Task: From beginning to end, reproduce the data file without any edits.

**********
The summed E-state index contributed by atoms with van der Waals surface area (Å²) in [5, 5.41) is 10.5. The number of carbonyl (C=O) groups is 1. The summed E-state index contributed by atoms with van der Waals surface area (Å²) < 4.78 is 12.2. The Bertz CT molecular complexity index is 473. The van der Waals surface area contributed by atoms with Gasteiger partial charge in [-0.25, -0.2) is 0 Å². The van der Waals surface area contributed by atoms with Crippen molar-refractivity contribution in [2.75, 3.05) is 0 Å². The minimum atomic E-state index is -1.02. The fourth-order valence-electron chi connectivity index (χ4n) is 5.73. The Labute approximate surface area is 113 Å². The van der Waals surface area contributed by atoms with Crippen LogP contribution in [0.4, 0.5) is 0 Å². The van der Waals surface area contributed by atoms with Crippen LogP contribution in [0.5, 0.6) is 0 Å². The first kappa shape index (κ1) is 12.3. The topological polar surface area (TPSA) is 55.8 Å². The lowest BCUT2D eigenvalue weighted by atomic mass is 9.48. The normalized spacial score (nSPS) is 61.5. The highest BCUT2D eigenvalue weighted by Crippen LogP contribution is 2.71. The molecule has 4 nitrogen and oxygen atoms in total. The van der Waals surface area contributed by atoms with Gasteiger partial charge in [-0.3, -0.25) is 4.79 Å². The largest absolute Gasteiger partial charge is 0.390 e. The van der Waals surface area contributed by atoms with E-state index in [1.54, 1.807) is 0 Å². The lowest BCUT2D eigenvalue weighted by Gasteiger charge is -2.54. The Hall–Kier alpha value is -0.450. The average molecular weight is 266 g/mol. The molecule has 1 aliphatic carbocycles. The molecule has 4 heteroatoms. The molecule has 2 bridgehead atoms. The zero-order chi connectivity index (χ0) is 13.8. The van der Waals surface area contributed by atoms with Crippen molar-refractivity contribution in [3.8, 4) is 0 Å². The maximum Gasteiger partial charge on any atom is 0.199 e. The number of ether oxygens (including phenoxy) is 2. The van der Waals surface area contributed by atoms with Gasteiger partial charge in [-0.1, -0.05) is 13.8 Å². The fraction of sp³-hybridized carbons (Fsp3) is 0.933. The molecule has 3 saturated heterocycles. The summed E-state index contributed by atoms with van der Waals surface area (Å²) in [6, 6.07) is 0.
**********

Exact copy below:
The summed E-state index contributed by atoms with van der Waals surface area (Å²) in [5, 5.41) is 10.5. The number of carbonyl (C=O) groups is 1. The summed E-state index contributed by atoms with van der Waals surface area (Å²) < 4.78 is 12.2. The Bertz CT molecular complexity index is 473. The van der Waals surface area contributed by atoms with Gasteiger partial charge in [-0.25, -0.2) is 0 Å². The van der Waals surface area contributed by atoms with Crippen molar-refractivity contribution in [2.75, 3.05) is 0 Å². The minimum atomic E-state index is -1.02. The fourth-order valence-electron chi connectivity index (χ4n) is 5.73. The Labute approximate surface area is 113 Å². The van der Waals surface area contributed by atoms with Crippen LogP contribution in [0.4, 0.5) is 0 Å². The van der Waals surface area contributed by atoms with Crippen LogP contribution in [0.5, 0.6) is 0 Å². The first kappa shape index (κ1) is 12.3. The topological polar surface area (TPSA) is 55.8 Å². The lowest BCUT2D eigenvalue weighted by atomic mass is 9.48. The normalized spacial score (nSPS) is 61.5. The highest BCUT2D eigenvalue weighted by Crippen LogP contribution is 2.71. The molecule has 4 nitrogen and oxygen atoms in total. The van der Waals surface area contributed by atoms with Gasteiger partial charge in [-0.3, -0.25) is 4.79 Å². The largest absolute Gasteiger partial charge is 0.390 e. The van der Waals surface area contributed by atoms with E-state index in [1.54, 1.807) is 0 Å². The lowest BCUT2D eigenvalue weighted by Gasteiger charge is -2.54. The Hall–Kier alpha value is -0.450. The average molecular weight is 266 g/mol. The molecule has 1 aliphatic carbocycles. The molecule has 4 heteroatoms. The molecule has 2 bridgehead atoms. The zero-order chi connectivity index (χ0) is 13.8. The van der Waals surface area contributed by atoms with Crippen molar-refractivity contribution in [3.8, 4) is 0 Å². The maximum Gasteiger partial charge on any atom is 0.199 e. The number of ether oxygens (including phenoxy) is 2. The van der Waals surface area contributed by atoms with Gasteiger partial charge in [-0.1, -0.05) is 13.8 Å². The fraction of sp³-hybridized carbons (Fsp3) is 0.933. The molecule has 3 saturated heterocycles. The summed E-state index contributed by atoms with van der Waals surface area (Å²) in [6, 6.07) is 0.